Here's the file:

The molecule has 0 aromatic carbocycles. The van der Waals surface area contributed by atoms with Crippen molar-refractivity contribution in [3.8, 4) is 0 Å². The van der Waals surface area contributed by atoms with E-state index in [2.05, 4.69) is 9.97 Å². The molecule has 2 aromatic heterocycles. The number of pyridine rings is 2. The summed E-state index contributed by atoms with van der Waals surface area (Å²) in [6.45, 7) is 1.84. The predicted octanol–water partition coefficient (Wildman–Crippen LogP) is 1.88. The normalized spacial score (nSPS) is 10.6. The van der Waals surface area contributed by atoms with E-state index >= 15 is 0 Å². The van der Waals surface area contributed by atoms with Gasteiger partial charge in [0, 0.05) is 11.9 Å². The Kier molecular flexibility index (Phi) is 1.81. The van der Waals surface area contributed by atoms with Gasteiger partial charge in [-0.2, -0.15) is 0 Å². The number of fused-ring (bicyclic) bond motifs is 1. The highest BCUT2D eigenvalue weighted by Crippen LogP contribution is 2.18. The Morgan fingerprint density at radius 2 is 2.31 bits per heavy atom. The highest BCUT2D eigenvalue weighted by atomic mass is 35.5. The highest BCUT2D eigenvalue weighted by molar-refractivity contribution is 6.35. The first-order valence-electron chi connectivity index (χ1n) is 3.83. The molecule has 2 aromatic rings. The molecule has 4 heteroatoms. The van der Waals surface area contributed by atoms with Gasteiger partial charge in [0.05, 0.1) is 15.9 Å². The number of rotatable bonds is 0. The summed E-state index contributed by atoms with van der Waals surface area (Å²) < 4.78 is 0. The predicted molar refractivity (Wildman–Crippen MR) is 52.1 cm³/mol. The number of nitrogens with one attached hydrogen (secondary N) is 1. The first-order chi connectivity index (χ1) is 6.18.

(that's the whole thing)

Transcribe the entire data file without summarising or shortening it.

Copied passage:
The molecule has 0 aromatic carbocycles. The van der Waals surface area contributed by atoms with Crippen molar-refractivity contribution in [3.8, 4) is 0 Å². The van der Waals surface area contributed by atoms with E-state index in [2.05, 4.69) is 9.97 Å². The molecule has 2 aromatic heterocycles. The number of pyridine rings is 2. The summed E-state index contributed by atoms with van der Waals surface area (Å²) in [6.45, 7) is 1.84. The predicted octanol–water partition coefficient (Wildman–Crippen LogP) is 1.88. The normalized spacial score (nSPS) is 10.6. The van der Waals surface area contributed by atoms with E-state index >= 15 is 0 Å². The van der Waals surface area contributed by atoms with Gasteiger partial charge in [0, 0.05) is 11.9 Å². The Kier molecular flexibility index (Phi) is 1.81. The van der Waals surface area contributed by atoms with Gasteiger partial charge in [-0.2, -0.15) is 0 Å². The number of fused-ring (bicyclic) bond motifs is 1. The highest BCUT2D eigenvalue weighted by Crippen LogP contribution is 2.18. The Morgan fingerprint density at radius 2 is 2.31 bits per heavy atom. The highest BCUT2D eigenvalue weighted by atomic mass is 35.5. The highest BCUT2D eigenvalue weighted by molar-refractivity contribution is 6.35. The first-order valence-electron chi connectivity index (χ1n) is 3.83. The molecule has 2 aromatic rings. The molecule has 4 heteroatoms. The van der Waals surface area contributed by atoms with Gasteiger partial charge in [0.05, 0.1) is 15.9 Å². The number of rotatable bonds is 0. The summed E-state index contributed by atoms with van der Waals surface area (Å²) < 4.78 is 0. The predicted molar refractivity (Wildman–Crippen MR) is 52.1 cm³/mol. The number of nitrogens with one attached hydrogen (secondary N) is 1. The first-order chi connectivity index (χ1) is 6.18.